The Supreme Court just quietly overturned a decision that allowed the US government to place Japanese-Americans in 'concentration camps' during World War II

  • The Supreme Court just quietly overturned a decision that upheld the internment of Japanese-Americans during World War II as part of a ruling upholding President Donald Trump's controversial travel ban that primarily targets majority-Muslim countries. 
  • In Tuesday's 5-4 decision, the Supreme Court ruled that the president has broad authority to regulate immigration despite concerns that his travel ban unfairly targets Muslim countries. 
  • Justice Sonia Sotomayor, who wrote the dissenting opinion, contended the court was employing the "same dangerous logic underlying" the decision on the detainment of Japanese-Americans.

The Supreme Court just quietly overturned a decision that upheld the internment of Japanese-Americans during World War II as part of a ruling upholding President Donald Trump's controversial travel ban that primarily targets majority-Muslim countries. 

During World War II, President Franklin D. Roosevelt issued Executive Order 9066, which led the US government to force more than 100,000 people of Japanese descent into detention camps. 

The decision overruled by the Supreme Court on Tuesday, Korematsu v. United States, was centered around a man named Fred Korematsu, a Japanese-American who refused to comply with the order. On December 18, 1944, the Supreme Court ruled it was a "military necessity" to detain people of Japanese descent during the war and argued the order was not based on race. 

Chief Justice John Roberts made it clear he disagrees with this assessment in the majority opinion on Trump's travel ban.  

"The forcible relocation of US citizens to concentration camps, solely and explicitly on the basis of race, is objectively unlawful and outside the scope of Presidential authority," Roberts wrote in the majority opinion. 

"Korematsu was gravely wrong the day it was decided, has been overruled in the court of history, and — to be clear — 'has no place in law under the Constitution,'" Roberts added. 

This was partially in response to the dissenting opinion from Justice Sonia Sotomayor, which contended the ruling on Trump's travel ban has "stark parallels" with the "reasoning" behind the decision made regarding Korematsu.

"Today, the Court takes the important step of finally overruling Korematsu," Sotomayor added. "This formal repudiation of a shameful precedent is laudable and long overdue. But it does not make the majority's decision here acceptable or right."

Sotomayor went on to contend the court was redeploying "the same dangerous logic underlying Korematsu" in upholding Trump's travel ban. She described the travel ban as a "discriminatory policy motivated by animosity toward a disfavored group" that is being justified via a "superficial claim of national security."

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Toyo Miyatake stands in his children's bedroom looking at his young daughter drawing at a desk, while her mother stands behind her, at the Manzanar War Relocation Center in California, in this 1943 handout photo. February 19, 2017 marks the 75th anniversary of FDR signing executive order 9066, authorizing the internment of Japanese Americans during the Second World War. Courtesy Ansel Adams/Library of Congress, Prints and Photographs Division, LC-A35-4-M-10/Handout via REUTERS ATTENTION EDITORS - THIS IMAGE WAS PROVIDED BY A THIRD PARTY. EDITORIAL USE ONLY.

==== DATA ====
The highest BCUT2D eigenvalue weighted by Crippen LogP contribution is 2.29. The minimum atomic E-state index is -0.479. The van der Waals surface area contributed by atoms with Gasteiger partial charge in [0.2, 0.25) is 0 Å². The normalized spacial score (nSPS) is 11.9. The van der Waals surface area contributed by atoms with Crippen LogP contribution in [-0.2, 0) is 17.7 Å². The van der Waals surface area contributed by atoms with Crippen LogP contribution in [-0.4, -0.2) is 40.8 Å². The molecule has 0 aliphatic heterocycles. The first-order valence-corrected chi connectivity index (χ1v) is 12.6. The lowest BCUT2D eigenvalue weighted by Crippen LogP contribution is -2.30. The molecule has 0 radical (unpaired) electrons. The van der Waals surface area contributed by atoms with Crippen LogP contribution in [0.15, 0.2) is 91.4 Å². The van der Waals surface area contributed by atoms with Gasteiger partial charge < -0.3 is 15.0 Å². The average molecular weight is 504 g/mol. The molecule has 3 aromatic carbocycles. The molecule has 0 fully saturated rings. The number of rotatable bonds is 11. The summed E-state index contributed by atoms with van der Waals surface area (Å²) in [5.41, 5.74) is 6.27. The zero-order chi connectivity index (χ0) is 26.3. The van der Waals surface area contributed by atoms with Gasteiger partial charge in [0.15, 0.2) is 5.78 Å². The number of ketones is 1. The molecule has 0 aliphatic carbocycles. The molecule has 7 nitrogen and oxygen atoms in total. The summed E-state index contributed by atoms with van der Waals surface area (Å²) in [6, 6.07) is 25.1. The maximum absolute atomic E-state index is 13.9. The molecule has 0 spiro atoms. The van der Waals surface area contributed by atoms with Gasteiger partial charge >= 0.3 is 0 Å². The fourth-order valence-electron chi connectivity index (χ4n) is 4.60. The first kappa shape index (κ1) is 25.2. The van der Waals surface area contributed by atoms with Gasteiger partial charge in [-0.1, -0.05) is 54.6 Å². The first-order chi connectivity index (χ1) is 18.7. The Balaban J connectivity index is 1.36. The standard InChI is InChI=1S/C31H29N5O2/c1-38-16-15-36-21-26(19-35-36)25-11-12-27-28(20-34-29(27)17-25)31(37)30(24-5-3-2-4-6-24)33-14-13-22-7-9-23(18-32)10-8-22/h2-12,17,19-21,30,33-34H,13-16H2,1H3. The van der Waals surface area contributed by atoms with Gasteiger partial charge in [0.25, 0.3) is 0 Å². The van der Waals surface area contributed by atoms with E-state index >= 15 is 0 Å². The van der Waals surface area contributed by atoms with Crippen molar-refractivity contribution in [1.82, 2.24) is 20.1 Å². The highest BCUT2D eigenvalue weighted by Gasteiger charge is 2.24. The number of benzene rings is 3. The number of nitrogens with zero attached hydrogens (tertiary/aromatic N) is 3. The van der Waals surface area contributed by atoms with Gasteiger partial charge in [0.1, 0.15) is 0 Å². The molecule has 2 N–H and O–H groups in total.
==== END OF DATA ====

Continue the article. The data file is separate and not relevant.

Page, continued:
A marble monument with an inscription that reads, "Monument for the Pacification of Spirits," in the cemetary at the Manzanar War Relocation Center in California, in this 1943 handout photo. February 19, 2017 marks the 75th anniversary of FDR signing executive order 9066, authorizing the internment of Japanese Americans during the Second World War. Courtesy Ansel Adams/Library of Congress, Prints and Photographs Division, LC-A35-4-M-10/Handout via REUTERS ATTENTION EDITORS - THIS IMAGE WAS PROVIDED BY A THIRD PARTY. EDITORIAL USE ONLY.
A mess line is formed in front of a building at midday at the Manzanar War Relocation Center in California, in this 1943 handout photo. February 19, 2017 marks the 75th anniversary of FDR signing executive order 9066, authorizing the internment of Japanese Americans during the Second World War. Courtesy Ansel Adams/Library of Congress, Prints and Photographs Division, LC-A35-4-M-10/Handout via REUTERS ATTENTION EDITORS - THIS IMAGE WAS PROVIDED BY A THIRD PARTY. EDITORIAL USE ONLY.
A terra cotta frieze by artist Steve Gardner, depicting a Japanese American strawberry farmer, is seen at the Japanese American Exclusion Memorial on Puget Sound's Bainbridge Island, Washington, U.S. February 12, 2017. The island's Japanese-American community was the first to be sent to World War Two internment camps after President Franklin D. Roosevelt signed executive order 9066 75 years ago, on February 19, 1942. Picture taken February 12, 2017. REUTERS/Chris Helgren EDITORIAL USE ONLY
Mrs. Ryie Yoshizawa and a class of female students sit at a table looking at fashion magazines and patterns. The students are: Satoko Oka, Chizuko Karnii, Takako Nakanishi, Kikiyo Yamasuchi, Masako Kimochita, Mitsugo Fugi, Mie Mio, Chiye Kawase, and Miyeko Hoshozike, at the Manzanar War Relocation Center in California, in this 1943 handout photo. February 19, 2017 marks the 75th anniversary of FDR signing executive order 9066, authorizing the internment of Japanese Americans during the Second World War. Courtesy Ansel Adams/Library of Congress, Prints and Photographs Division, LC-A35-4-M-10/Handout via REUTERS ATTENTION EDITORS - THIS IMAGE WAS PROVIDED BY A THIRD PARTY. EDITORIAL USE ONLY.